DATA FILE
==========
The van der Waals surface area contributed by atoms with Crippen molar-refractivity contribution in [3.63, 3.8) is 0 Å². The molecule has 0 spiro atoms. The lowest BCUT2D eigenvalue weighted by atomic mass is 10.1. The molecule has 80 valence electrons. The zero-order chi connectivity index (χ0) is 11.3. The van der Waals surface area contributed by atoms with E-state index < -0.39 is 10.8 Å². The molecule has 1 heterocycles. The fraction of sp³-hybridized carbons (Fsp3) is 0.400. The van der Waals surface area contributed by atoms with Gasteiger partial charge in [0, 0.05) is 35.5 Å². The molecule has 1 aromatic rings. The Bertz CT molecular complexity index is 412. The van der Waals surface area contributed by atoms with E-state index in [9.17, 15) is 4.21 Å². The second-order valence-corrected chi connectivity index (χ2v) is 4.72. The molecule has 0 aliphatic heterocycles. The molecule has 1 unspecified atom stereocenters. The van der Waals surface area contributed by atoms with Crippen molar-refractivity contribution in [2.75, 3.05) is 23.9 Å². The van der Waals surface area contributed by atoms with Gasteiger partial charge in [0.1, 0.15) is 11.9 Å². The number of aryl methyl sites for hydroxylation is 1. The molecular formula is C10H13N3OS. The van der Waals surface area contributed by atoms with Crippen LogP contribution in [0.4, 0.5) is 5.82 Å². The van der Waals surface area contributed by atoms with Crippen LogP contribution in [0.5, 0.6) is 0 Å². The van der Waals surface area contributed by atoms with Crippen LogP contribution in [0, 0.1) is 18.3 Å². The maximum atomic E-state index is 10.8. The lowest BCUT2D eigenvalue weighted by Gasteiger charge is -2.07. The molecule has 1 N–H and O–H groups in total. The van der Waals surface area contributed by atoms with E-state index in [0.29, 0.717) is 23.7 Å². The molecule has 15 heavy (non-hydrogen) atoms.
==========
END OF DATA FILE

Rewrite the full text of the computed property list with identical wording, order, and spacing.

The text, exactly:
The van der Waals surface area contributed by atoms with Crippen molar-refractivity contribution in [3.63, 3.8) is 0 Å². The molecule has 0 spiro atoms. The lowest BCUT2D eigenvalue weighted by atomic mass is 10.1. The molecule has 80 valence electrons. The zero-order chi connectivity index (χ0) is 11.3. The van der Waals surface area contributed by atoms with E-state index < -0.39 is 10.8 Å². The molecule has 1 heterocycles. The fraction of sp³-hybridized carbons (Fsp3) is 0.400. The van der Waals surface area contributed by atoms with Gasteiger partial charge in [0, 0.05) is 35.5 Å². The molecule has 1 aromatic rings. The Bertz CT molecular complexity index is 412. The van der Waals surface area contributed by atoms with E-state index in [9.17, 15) is 4.21 Å². The second-order valence-corrected chi connectivity index (χ2v) is 4.72. The molecule has 0 aliphatic heterocycles. The molecule has 1 unspecified atom stereocenters. The van der Waals surface area contributed by atoms with Crippen molar-refractivity contribution in [2.75, 3.05) is 23.9 Å². The van der Waals surface area contributed by atoms with Gasteiger partial charge in [0.1, 0.15) is 11.9 Å². The number of aryl methyl sites for hydroxylation is 1. The molecular formula is C10H13N3OS. The van der Waals surface area contributed by atoms with Crippen LogP contribution in [0.4, 0.5) is 5.82 Å². The van der Waals surface area contributed by atoms with Crippen LogP contribution in [0.5, 0.6) is 0 Å². The van der Waals surface area contributed by atoms with Crippen LogP contribution in [0, 0.1) is 18.3 Å². The maximum atomic E-state index is 10.8. The lowest BCUT2D eigenvalue weighted by Gasteiger charge is -2.07. The molecule has 1 N–H and O–H groups in total. The van der Waals surface area contributed by atoms with E-state index in [0.29, 0.717) is 23.7 Å². The molecule has 15 heavy (non-hydrogen) atoms.